Panafrican Film and Television Festival of Ouagadougou (Fespaco)

Panafrican Film and Television Festival of Ouagadougou (Fespaco)
The Panafrican Film and Television Festival of Ouagadougou (Festival panafricain du cinéma et de la télévision de Ouagadougou), commonly referred to as FESPACO, is an international film festival held biennially in the capital of Burkina Faso. It focuses on promoting works by African filmmakers and mainly produced in Africa.

The inaugural edition of the festival was held in 1969. One of its founders was Alimata Salambere, future Minister of Culture of Burkina Faso. The program included films made in five African states: Upper Volta (known as Burkina Faso since 1984), Cameroon, Côte d’Ivoire (Ivory Coast), Niger and Senegal as well as a number of films from France and the Netherlands. A total of 23 films were screened.

At the second edition, the number of participating African countries increased as Algeria, Ghana, Guinea, Mali and Tunisia participated for the first time. The program including 40 films. In 1972, the festival’s name was shortened to FESPACO for the first time. The 3rd edition was also the first one to host the official competition. The first film to win the best film award was Le Wazzou polygame by Nigerien filmmaker Oumarou Ganda. Since 1983, the festival has also honored achievements in the African television industry.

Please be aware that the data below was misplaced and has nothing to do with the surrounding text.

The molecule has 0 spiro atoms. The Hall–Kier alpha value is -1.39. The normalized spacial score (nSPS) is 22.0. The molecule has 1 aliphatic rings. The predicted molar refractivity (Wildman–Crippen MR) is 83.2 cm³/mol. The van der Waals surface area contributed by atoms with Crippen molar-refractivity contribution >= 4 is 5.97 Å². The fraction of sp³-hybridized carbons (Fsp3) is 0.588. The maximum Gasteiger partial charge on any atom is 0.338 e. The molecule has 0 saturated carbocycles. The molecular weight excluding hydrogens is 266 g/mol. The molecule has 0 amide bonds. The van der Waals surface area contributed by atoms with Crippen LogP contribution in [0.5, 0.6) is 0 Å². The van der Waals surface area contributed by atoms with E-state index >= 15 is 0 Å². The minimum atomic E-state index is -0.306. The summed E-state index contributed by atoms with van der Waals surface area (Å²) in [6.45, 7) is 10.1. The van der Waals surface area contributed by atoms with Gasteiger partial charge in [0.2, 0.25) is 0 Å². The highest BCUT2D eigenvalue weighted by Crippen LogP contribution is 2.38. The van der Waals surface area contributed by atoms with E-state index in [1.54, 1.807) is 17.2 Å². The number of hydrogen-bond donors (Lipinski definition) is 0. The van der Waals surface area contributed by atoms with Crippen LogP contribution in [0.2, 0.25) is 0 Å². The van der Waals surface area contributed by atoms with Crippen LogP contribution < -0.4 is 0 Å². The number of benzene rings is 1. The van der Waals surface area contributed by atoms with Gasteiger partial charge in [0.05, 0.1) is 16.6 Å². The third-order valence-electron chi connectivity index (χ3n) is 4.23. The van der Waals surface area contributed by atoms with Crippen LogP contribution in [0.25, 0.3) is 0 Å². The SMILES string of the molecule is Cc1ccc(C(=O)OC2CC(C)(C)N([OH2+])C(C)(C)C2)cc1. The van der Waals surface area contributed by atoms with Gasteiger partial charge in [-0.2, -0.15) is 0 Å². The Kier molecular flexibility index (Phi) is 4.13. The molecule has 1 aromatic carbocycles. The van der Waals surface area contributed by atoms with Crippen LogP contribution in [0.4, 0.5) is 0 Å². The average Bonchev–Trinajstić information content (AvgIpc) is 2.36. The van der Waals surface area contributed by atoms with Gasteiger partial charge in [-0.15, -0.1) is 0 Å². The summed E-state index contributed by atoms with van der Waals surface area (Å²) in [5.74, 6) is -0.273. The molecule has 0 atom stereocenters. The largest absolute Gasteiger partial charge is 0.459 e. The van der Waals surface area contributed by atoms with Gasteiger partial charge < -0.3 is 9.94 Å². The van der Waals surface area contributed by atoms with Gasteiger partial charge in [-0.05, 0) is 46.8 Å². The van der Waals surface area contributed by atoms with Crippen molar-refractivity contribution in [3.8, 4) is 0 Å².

The main goal of FESPACO is to promote and support African cinema and television. It also aims to create a market for African industry professionals. While competitive screenings are held in Ouagadougou, FESPACO also organizes non-profit screenings in rural areas in order to facilitate the distribution of African films. The festival also hosts MICA (Le Marche International du Cinema et de la television Africaine), a film market that gives industry professionals from all over Africa an opportunity to network.

At FESPACO, several awards are given out. The most prestigious one is called the Stallion of Yennenga (Étalon de Yennenga). It was name after a legendary African princess considered the mother of the Mossi people, the largest ethnic group in Burkina Faso. It is awarded to the film that best portrays the realities of Africa. Other awards include the Oumarou Ganda Award for the best debut film and the Paul Robeson Award for the best film by a director of the African diaspora.

Panafrican Film and Television Festival of Ouagadougou

Photo: Siegfried Forster / RFI




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